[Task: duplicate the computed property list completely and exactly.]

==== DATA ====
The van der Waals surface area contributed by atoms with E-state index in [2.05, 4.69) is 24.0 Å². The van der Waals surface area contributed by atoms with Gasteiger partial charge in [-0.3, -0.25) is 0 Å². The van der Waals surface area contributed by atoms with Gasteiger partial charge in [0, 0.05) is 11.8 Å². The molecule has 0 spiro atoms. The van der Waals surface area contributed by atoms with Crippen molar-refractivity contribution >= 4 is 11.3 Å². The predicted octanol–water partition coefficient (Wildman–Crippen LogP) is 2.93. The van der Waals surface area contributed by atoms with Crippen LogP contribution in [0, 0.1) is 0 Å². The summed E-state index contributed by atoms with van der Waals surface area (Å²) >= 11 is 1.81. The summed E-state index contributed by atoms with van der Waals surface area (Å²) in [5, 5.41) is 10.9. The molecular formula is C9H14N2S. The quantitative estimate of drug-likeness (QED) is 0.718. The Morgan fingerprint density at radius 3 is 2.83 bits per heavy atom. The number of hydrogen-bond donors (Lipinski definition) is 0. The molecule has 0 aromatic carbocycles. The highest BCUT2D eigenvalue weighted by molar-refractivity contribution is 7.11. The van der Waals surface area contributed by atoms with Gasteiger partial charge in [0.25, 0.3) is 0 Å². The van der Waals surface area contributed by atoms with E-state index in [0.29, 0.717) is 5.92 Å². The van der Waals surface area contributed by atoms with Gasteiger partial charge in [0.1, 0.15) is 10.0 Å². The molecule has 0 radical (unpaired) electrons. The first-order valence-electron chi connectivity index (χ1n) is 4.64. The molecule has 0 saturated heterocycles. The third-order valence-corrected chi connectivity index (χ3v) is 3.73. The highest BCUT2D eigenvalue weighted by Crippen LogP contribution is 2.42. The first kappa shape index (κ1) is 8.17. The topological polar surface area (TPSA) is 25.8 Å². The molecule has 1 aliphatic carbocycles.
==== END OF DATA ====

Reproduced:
The van der Waals surface area contributed by atoms with E-state index in [2.05, 4.69) is 24.0 Å². The van der Waals surface area contributed by atoms with Gasteiger partial charge in [-0.3, -0.25) is 0 Å². The van der Waals surface area contributed by atoms with Gasteiger partial charge in [0, 0.05) is 11.8 Å². The molecule has 0 spiro atoms. The van der Waals surface area contributed by atoms with Crippen molar-refractivity contribution >= 4 is 11.3 Å². The predicted octanol–water partition coefficient (Wildman–Crippen LogP) is 2.93. The van der Waals surface area contributed by atoms with Crippen LogP contribution in [0, 0.1) is 0 Å². The summed E-state index contributed by atoms with van der Waals surface area (Å²) >= 11 is 1.81. The summed E-state index contributed by atoms with van der Waals surface area (Å²) in [5, 5.41) is 10.9. The molecular formula is C9H14N2S. The quantitative estimate of drug-likeness (QED) is 0.718. The Morgan fingerprint density at radius 3 is 2.83 bits per heavy atom. The number of hydrogen-bond donors (Lipinski definition) is 0. The molecule has 0 aromatic carbocycles. The highest BCUT2D eigenvalue weighted by molar-refractivity contribution is 7.11. The van der Waals surface area contributed by atoms with Gasteiger partial charge in [0.25, 0.3) is 0 Å². The van der Waals surface area contributed by atoms with E-state index in [0.29, 0.717) is 5.92 Å². The van der Waals surface area contributed by atoms with Gasteiger partial charge in [0.1, 0.15) is 10.0 Å². The molecule has 0 radical (unpaired) electrons. The first-order valence-electron chi connectivity index (χ1n) is 4.64. The molecule has 0 saturated heterocycles. The third-order valence-corrected chi connectivity index (χ3v) is 3.73. The highest BCUT2D eigenvalue weighted by Crippen LogP contribution is 2.42. The first kappa shape index (κ1) is 8.17. The topological polar surface area (TPSA) is 25.8 Å². The molecule has 1 aliphatic carbocycles.